The head-spinning movements we have seen in the markets since January are making us question the future of foreign exchange markets. As we head toward the end of the year, the dollar has surged, coming closer to testing the TL 3.90 level after surpassing TL 3.80.
Especially during the months of September and October, the Turkish central bank's announcement of liquidity-related measures did not manage to brake fluctuating rates. Following the rapid meltdown of the Turkish lira, the central bank gave a message that they are watching the developments closely and will take the necessary precautions, but expectations of a crisis in the bond market in the U.S. and cyclical risks continue to up the pressure on the exchange rate.
Especially after the rapid rise in exchange rates, markets will be closely watching what kind of move the central bank makes in the interest rate meeting scheduled for November. Another question is the fact that markets are worried that the central bank may not be comfortable with an interest rate hike. In particular, the pressure on the FX purchases of companies that have been in need of liquidity lately and uncertainty in the global market are important issues that may cause the central bank to refrain from using its interest weapon for now.
Expectations that the U.S. Federal Reserve (Fed) will increase interest rates faster at the end of the year also exerts more pressure on developing countries. Although the impact is not felt strongly in other developing countries, it is thought that the reason behind the depreciation in local currencies of countries such as Mexico, Poland and Turkey is possibly these expectations.
In particular, the Turkish economy, which grew in the 6 percent band in the last two quarters, differs from other countries in a positive way in terms of dependence on exchange rates.
Although the Turkish economy is in a more susceptible position when it comes to foreign exchange-based loans in comparison to other emerging economies, it does not see the exchange rate increase as a major risk, especially due to its diversified export items, tourism revenues and high domestic consumption. Especially the stock market, which has made investors happy recently, and banks' profitability, has led rating agencies and the World Bank to revise their growth figures for Turkey for 2018 for the better. The absence of a critical situation affecting Turkish bonds traded globally and risk premiums in those countries may help markets remain calm until the end of the year. It seems likely that this rise in dollar exchange rates may be a result of speculative and international foreign currency exchange movements.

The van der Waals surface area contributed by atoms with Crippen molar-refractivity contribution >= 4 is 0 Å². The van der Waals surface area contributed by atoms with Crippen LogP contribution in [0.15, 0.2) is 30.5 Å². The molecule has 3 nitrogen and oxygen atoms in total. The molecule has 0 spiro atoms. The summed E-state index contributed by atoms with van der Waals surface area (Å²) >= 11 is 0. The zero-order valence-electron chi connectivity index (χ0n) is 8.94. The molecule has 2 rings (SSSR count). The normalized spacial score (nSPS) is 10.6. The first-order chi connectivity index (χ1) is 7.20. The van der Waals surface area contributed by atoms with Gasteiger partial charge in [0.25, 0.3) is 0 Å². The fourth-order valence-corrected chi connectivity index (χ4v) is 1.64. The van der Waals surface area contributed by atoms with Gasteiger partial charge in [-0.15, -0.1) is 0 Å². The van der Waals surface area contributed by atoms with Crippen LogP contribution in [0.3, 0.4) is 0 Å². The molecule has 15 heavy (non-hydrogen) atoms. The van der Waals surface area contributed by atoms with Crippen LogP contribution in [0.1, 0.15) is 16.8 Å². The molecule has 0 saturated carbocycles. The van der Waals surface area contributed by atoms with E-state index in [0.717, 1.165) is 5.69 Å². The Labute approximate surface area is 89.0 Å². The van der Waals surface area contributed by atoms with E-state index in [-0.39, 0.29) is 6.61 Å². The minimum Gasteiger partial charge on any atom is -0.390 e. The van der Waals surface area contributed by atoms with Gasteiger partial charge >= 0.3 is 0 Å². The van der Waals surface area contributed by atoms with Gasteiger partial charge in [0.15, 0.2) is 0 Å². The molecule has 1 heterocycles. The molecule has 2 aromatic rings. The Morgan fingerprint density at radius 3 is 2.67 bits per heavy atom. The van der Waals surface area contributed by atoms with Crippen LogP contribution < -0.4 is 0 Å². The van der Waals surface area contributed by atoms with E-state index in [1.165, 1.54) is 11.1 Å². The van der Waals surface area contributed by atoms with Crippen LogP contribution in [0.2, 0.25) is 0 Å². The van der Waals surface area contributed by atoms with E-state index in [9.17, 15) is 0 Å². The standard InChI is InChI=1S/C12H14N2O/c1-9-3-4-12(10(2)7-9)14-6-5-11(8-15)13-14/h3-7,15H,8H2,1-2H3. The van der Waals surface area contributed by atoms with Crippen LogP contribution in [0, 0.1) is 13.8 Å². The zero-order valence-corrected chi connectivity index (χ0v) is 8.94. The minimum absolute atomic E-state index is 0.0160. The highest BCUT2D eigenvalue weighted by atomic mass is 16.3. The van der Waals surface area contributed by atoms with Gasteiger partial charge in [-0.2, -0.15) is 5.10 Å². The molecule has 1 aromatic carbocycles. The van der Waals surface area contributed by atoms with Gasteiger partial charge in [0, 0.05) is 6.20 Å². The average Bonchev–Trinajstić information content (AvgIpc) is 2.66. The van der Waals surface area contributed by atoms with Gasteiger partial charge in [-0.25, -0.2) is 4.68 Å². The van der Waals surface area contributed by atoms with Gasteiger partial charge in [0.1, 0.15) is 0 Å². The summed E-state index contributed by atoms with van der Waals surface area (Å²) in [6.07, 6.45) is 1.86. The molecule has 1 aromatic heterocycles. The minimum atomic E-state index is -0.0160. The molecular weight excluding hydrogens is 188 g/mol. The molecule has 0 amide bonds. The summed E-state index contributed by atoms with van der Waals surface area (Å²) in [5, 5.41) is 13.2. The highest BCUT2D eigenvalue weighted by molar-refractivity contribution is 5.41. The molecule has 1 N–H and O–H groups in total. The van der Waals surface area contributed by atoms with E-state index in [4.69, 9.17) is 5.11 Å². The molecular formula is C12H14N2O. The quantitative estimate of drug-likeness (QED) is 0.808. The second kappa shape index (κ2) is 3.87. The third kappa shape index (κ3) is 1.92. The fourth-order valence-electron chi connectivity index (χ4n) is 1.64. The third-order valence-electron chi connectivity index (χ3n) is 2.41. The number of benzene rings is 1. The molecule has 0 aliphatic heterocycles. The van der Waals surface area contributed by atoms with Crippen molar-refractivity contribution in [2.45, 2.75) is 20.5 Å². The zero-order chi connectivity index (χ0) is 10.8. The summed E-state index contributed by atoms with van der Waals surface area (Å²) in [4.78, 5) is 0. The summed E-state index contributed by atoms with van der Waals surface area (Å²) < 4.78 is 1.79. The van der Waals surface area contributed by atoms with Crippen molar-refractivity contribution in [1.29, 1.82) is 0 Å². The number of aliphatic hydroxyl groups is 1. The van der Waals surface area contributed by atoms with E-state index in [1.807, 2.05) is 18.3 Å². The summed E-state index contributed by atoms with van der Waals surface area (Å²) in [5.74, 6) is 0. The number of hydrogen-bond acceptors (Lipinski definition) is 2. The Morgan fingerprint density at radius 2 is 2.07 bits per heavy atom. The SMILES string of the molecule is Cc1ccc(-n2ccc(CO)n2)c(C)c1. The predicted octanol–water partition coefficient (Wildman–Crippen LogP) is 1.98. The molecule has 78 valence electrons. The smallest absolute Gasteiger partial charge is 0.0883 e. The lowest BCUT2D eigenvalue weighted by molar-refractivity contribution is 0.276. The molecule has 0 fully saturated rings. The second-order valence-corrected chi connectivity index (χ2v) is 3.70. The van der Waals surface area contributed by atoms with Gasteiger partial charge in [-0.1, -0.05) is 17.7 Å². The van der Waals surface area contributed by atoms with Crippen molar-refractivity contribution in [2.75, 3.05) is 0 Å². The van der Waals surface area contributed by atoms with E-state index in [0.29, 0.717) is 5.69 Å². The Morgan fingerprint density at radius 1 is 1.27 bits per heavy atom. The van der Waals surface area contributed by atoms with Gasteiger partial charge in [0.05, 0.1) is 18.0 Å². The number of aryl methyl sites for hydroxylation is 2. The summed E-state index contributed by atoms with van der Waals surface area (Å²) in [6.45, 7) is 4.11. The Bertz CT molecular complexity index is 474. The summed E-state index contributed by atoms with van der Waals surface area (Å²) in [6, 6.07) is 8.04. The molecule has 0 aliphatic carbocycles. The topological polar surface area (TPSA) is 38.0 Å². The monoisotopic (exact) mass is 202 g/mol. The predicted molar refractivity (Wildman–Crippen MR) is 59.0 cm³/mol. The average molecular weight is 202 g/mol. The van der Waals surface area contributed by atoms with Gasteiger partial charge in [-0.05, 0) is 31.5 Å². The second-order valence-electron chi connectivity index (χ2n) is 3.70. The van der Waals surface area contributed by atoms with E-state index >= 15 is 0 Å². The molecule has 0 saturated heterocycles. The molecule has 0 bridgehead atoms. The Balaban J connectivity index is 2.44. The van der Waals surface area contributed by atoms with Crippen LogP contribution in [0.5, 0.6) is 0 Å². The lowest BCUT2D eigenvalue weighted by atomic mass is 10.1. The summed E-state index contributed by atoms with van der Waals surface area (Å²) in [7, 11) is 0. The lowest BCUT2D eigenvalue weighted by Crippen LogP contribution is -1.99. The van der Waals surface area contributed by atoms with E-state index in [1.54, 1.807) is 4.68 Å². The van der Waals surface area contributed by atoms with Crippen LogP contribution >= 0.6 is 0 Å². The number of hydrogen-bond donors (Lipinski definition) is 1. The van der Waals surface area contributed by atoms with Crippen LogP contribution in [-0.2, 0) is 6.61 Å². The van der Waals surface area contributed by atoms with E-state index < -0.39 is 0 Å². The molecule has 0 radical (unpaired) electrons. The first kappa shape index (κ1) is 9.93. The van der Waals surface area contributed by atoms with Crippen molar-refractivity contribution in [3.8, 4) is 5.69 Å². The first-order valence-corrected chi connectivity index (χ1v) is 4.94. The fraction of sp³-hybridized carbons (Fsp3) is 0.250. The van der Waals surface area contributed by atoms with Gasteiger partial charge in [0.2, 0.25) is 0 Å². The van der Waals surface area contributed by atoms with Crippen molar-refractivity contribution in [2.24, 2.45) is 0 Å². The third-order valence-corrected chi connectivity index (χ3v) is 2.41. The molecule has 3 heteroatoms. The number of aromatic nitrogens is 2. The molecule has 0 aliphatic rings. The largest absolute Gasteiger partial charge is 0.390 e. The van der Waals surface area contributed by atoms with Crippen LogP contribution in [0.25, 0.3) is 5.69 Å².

Political and geopolitical factors as well as the terrorism factor seen in its southern neighbors, which constitute the national and international agenda for Ankara, are also a part of this price perception. Performance sectors such as textiles and mining, which run on foreign financing, will show by the end of the year to be key factors that determine the central bank's 2018 strategy. The U.S. Treasury's plan to increase economic growth through capital markets has also played an important role in causing more uncertainty. Having companies' supply to the public, access to capital and regulations to increase financial instruments included in the report may cause the U.S. domestic market's dollar needs to increase, especially in December. This seems to be among other developments that are causing an increase in the appetite for the currency to return to its mainland.
* Ph.D. researcher in Private Company Economic Research Department MENA at Swiss Business School